High-ranking official tells Ynet that campaign was successful in delegitimizing deal after Obama secures veto-threshold votes.

The Israeli government was not surprised on Wednesday by US President Barack Obama’s success in reaching a veto-threshold Congressional majority in support of the Iran nuclear deal, according to a high-ranking official –  but it doesn’t necessarily see it as a failure.

An associate of the prime minister said the strategy in the campaign against the agreement was to undermine its legitimacy, in which Israel succeeded with flying colors.

“When the agreement was unveiled, half of Americans supported it and half opposed it,” said the source. “Therefore, it’s wrong to present this as an Israeli failure. To the contrary, it’s a success. Obama is making an illegitimate international agreement thanks to a veto and not thanks to a majority.

Netanyahu delivers speech in Congress in March (Photo: AFP)
Netanyahu delivers speech in Congress in March (Photo: AFP)


“Congress will oppose the agreement and this means the American people will say ‘no’ to this agreement,” continued the official. “Israel had to shout against the agreement because if he had accepted it – then it’s certainly possible there would have been a majority in Congress in support of the agreement. If you are not willing to commit suicide in opposition to the agreement – what are the odds that a Democratic senator will commit suicide in opposition to Obama for Israel? Israel sent an important message to the world here.”

Obama secured a landmark foreign policy victoryearlier in the day, over ferocious opposition from Republicans and the government of Israel when Democratic Sen. Barbara Mikulski became the 34th vote in favor of the Iran nuclear deal.

Mikulski’s backing gives supporters the margin they need to uphold an expected Obama veto of a congressional resolution of disapproval that Republicans hope to pass later this month. And it spells failure for opponents of the international agreement who sought to foil it by turning Congress against it.

Sen. Barbara Mikulski speaks during a news conference to announce the start of the Baltimore Federal Homicide Task Force (Photo: AP)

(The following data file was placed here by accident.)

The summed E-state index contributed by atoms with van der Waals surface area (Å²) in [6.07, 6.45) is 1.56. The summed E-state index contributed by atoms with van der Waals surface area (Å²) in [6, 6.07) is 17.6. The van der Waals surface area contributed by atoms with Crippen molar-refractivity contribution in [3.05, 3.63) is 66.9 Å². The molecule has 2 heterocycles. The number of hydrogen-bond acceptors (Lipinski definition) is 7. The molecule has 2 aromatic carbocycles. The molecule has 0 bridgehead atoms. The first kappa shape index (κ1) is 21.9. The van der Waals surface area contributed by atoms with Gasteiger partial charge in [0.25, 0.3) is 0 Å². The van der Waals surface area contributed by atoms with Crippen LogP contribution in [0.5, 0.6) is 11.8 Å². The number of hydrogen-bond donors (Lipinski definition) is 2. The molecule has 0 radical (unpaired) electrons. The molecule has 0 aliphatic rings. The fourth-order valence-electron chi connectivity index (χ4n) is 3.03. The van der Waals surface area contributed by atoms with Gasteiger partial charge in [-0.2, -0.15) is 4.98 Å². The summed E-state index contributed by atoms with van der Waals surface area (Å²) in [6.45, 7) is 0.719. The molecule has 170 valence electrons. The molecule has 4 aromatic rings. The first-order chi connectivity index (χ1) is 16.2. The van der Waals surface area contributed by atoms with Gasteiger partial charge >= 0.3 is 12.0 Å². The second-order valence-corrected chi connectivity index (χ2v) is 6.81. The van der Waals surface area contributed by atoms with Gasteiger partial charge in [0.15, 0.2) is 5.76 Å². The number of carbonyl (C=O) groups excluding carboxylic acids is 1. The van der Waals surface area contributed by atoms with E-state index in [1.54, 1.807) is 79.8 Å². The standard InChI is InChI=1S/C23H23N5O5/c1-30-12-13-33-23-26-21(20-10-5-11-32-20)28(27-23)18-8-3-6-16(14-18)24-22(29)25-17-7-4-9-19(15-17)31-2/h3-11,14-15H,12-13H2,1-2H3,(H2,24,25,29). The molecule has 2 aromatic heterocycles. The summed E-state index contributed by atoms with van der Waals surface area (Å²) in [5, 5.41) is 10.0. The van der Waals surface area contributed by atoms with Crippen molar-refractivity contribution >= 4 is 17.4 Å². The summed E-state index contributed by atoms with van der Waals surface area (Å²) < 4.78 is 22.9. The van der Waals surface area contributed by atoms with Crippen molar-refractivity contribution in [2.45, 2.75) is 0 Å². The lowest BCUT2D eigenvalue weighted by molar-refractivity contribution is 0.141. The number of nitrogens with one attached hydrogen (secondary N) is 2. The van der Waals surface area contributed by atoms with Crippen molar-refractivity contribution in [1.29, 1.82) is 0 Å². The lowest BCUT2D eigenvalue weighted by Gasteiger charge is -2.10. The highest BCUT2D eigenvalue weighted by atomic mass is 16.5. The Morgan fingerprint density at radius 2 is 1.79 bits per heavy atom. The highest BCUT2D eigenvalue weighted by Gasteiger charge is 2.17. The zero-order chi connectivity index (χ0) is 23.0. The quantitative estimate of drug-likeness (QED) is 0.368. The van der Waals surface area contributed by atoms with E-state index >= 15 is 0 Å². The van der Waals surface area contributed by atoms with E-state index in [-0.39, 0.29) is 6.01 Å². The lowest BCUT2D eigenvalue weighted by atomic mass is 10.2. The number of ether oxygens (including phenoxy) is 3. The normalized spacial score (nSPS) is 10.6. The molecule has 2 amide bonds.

Sen. Barbara Mikulski speaks during a news conference to announce the start of the Baltimore Federal Homicide Task Force (Photo: AP)


Leading that effort were Israel and its allies in the US, who failed to get traction after spending millions of dollars trying.

Jerusalem sources said following the news that “the prime minister made clear before his speech to Congress in March that his duty is to present Israel’s concerns about the agreement to the American people and its representatives. A solid majority of the American public and in Congress agrees with this stance.”

The agreement signed by Iran, the US and five other world powers limits Iran’s nuclear program in exchange for relief from hundreds of billions of dollars in sanctions. Republicans and Israeli leaders contend that concessions made to Iran could empower that country, which has sworn to destroy Israel.

Soon after news of Mikulski’s announcement broke, Secretary of State John Kerry delivered a speech defending the deal at Philadelphia’s National Constitution Center. Kerry compared the situation to a house fire – no one would refrain from putting out a fire because of concern about what might happen in 10-15 years. One would, Kerry said, put out the fire and begin preparing for the future.

“No deal is perfect, especially one negotiated with the Iranian regime,” Mikulski said in a statement. “I have concluded that this Joint Comprehensive Plan of Action is the best option available to block Iran from having a nuclear bomb. For these reasons, I will vote in favor of this deal.”

US President Barack Obama (Photo: EPA)
US President Barack Obama (Photo: EPA)


Secretary of State John Kerry is sending a letter to all members of Congress outlining US security commitments to Israel and the Gulf Arab states in light of the nuclear deal. The letter comes as Kerry delivers a major policy speech Wednesday in Philadelphia that focuses on how the international agreement makes the US and its allies safer and how the deal is being mischaracterized by some opponents.

“I really believe the fastest way to a genuine arms race in the Middle East is to not have this agreement,” Kerry said in a nationally broadcast interview Wednesday. “Because if you don’t have this agreement, Iran has already made clear what its direction is.”

With opposition to the agreement failing to take hold on the Democratic side, supporters may even be able to muster the 41 votes needed to block the resolution from passing in the first place, sparing Obama from having to use his veto pen. That would require seven of the 11 remaining undeclared senators to decide in favor of the deal.

Only two Democratic senators have come out against the deal – Chuck Schumer and Robert Menendez – while in recent weeks undeclared Democratic senators, even from red states, have broken in favor one after another.

Even if Congress were able to pass the disapproval resolution, it can’t stop the deal, which was agreed to among Iran, the United States, Britain, France, Germany, Russia and China. In July, the UN Security Council unanimously endorsed the nuclear deal, approving a resolution that would lift the international sanctions on Iran in 90 days.

Interviewed on MSNBC’s “Morning Joe” program Wednesday, Kerry said that the absence of an agreement is what could lead to a nuclear arms race in the region. Putting the deal in place, he said, will keep other nations “from chasing a weapon on their own.”

Kerry also said that if the US rejects the deal, it would confirm the fears of Iran’s leaders “that you can’t deal with the West, that you can’t trust the West.”

As reported by Ynetnews